I also am really liking the group members! Running with a group I think has been beneficial for me in a number of ways: 1) working with the group has helped me see where I am at in terms of my peers. I used to run alone a fair amount, and I really wouldn't be able to tell exactly where I was until I was racing, and that seemed to add a bit more pressure to the actual race. Working out with others allows me to see where I am in a practice situation, where the pressure is low; 2) in the same vein working out with the group helps push me. There are people in the group who are the same pace as me and of course faster than me. They all help me get the most from the workouts. I think it's important to have internal motivation, but that extra little healthy competitive push from your peers is great too! 3) Working out in the group lets me practice mental skills on the regular. For instance, I practice composure and focus to maintain the pace I know I need to do in order to complete workouts--rather than get caught up in a competitive moment and go too fast--and then not be able to finish the entire set or worse--the workout! This translates into the composure and focus on pacing at races. I love that I get to practice this now!

The last, and best thing about the group is that they are all really nice people, who are all encouraging and welcoming. I've enjoyed getting to know them in the past month and am looking forward to getting to know them better as time goes on. They all have a lot of knowledge to share on topics running related and not running related and that's been great learning about them.

I also appreciate that the group members can give good ideas for how to handle tough workouts.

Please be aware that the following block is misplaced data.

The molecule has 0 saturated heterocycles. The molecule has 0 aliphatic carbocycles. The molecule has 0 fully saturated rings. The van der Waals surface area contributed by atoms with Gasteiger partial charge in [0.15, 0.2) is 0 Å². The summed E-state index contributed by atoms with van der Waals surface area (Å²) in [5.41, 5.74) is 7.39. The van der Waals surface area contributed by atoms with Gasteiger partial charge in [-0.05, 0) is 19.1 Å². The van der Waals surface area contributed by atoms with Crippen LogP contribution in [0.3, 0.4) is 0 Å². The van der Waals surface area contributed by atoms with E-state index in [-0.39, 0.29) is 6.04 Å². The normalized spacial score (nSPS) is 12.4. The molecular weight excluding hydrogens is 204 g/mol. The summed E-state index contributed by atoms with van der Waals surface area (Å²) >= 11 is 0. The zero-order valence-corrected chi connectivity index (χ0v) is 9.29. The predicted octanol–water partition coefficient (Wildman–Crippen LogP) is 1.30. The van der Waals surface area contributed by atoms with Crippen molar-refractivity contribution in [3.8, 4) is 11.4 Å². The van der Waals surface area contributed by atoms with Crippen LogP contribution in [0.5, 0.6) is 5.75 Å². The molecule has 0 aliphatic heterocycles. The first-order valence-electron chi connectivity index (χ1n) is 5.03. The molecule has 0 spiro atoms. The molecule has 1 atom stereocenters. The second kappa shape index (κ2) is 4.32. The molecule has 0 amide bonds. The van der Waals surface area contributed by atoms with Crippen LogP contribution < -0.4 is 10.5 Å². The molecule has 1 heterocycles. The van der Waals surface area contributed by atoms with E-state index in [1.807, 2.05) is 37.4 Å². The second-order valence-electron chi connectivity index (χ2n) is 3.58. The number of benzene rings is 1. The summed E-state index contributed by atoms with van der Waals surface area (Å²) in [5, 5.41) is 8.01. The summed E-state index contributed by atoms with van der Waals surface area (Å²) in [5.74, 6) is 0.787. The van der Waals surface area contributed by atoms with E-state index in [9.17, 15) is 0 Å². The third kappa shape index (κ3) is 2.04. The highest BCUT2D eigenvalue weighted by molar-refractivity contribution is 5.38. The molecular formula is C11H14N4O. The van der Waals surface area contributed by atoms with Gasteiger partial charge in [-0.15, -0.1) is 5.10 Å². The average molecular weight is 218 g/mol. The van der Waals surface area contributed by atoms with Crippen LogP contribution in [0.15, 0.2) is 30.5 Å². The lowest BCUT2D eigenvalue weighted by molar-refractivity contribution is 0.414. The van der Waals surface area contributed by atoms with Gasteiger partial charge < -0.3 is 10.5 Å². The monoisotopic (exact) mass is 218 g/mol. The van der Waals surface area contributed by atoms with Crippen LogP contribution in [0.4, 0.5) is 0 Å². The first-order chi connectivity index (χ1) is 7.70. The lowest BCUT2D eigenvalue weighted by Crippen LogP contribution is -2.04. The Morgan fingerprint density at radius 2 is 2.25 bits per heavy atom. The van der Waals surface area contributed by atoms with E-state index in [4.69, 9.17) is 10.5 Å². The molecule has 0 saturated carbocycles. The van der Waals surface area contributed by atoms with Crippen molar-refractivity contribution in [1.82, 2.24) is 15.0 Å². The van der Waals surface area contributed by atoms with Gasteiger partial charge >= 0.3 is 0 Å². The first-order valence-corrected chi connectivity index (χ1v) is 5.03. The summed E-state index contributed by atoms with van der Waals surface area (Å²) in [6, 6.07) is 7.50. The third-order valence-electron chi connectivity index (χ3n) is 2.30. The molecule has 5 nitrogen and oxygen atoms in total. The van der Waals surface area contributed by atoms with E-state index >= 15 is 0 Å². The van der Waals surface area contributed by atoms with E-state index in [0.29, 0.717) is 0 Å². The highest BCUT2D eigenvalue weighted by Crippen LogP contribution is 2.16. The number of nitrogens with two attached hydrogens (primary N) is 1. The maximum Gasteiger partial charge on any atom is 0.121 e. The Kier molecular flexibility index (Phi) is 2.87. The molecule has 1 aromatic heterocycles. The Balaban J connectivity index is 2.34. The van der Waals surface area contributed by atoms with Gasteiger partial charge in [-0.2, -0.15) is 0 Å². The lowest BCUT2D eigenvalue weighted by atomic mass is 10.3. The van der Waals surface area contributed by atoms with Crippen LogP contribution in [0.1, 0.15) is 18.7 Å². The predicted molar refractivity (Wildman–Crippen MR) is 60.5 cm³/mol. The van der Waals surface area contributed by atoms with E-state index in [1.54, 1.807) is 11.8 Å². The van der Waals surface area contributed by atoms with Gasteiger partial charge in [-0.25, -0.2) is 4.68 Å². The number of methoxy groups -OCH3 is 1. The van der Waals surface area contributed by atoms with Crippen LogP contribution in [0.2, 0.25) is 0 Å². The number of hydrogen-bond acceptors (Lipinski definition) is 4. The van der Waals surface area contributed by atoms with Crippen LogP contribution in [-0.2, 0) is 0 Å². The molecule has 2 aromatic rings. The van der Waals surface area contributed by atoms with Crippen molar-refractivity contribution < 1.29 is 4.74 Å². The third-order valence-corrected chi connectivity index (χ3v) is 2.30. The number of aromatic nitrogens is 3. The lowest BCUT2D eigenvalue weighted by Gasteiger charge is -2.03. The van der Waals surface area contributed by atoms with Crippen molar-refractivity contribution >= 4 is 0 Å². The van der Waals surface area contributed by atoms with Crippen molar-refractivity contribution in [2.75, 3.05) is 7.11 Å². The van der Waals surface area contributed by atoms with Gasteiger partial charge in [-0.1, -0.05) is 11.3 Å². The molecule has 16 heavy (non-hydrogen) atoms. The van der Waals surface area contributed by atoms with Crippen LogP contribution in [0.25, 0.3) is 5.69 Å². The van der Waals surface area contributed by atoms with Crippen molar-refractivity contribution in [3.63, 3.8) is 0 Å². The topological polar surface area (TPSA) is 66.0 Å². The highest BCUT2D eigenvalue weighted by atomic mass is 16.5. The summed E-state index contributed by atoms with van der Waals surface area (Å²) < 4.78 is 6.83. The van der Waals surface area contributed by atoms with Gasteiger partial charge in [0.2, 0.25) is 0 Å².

This morning we met for a workout that consisted of a 4 Kilometer run at half marathon pace, followed by rest, then 2x 2Kilometers at 10K pace. Admittedly I went into this workout with the mindset of "hold on to the group," and running a specific pace for each repeat. This workout felt pretty difficult and the mentality of "just hold on," was pretty strong. With this type of mentality there really isn't much of a process either. It becomes almost more of an outcome of just finishing.

We completed the first 4K and the first 2K. After the first 2K, during the rest, one of my teammates mentioned that he had set a time goal for the first 2K repeat. Oddly, I hadn't even looked at my watch for the first repeats to see what my total times were, I was completely focused on finishing and what my pace was..the coach asked what my time was and I responded with a brilliant, "huh?" I decided to set a time goal as a performance goal for the final repeat, and see how that felt. My time goal was to finish in 7:30-7:40, with a goal to push the final 500 meters to the finish. We started out, and focusing on the overarching total time as something to shoot for really seemed to help. Suddenly I had more of a purpose it seemed. As I approached the final 500 meters, I reminded myself of my process goal to kick the final 500, and I used some cue words, telling myself "speed's the thing," to push to the finish. This actually worked! I dropped my pace in the final 500, and I made the time! 7:35 for the last 2K. What I really loved was that my teammate made this offhand comment, but it was so incredibly helpful.

Sometimes, it seems easy to get caught up in one way of doing something--or even worse kind of going through the motions. This can be heightened when you work out alone. In a way it can make you a bit inflexible--and can limit you. In this case I really had only thought of MY way of doing things (going by pace) and didn't think any other way was possible. It made me start to slog through the workout. Having other people around doing the workout with me not only provided that automatic social support (it's always nice to hear someone say, "good job," or "keep going!" and return the favor), but also when someone in the group--even in the offhand mentions a different perspective of how to get through a tough workout it really can change the outcome. In this particular workout, I never would have thought about focusing on a simple, short term performance goal, coupled with another simple process goal, but I'm so glad my workout partner had that idea and shared it!

What are some of the ways you get through tough workouts?

Do you workout alone or with a group?

What do you see are the benefits of your style of working out?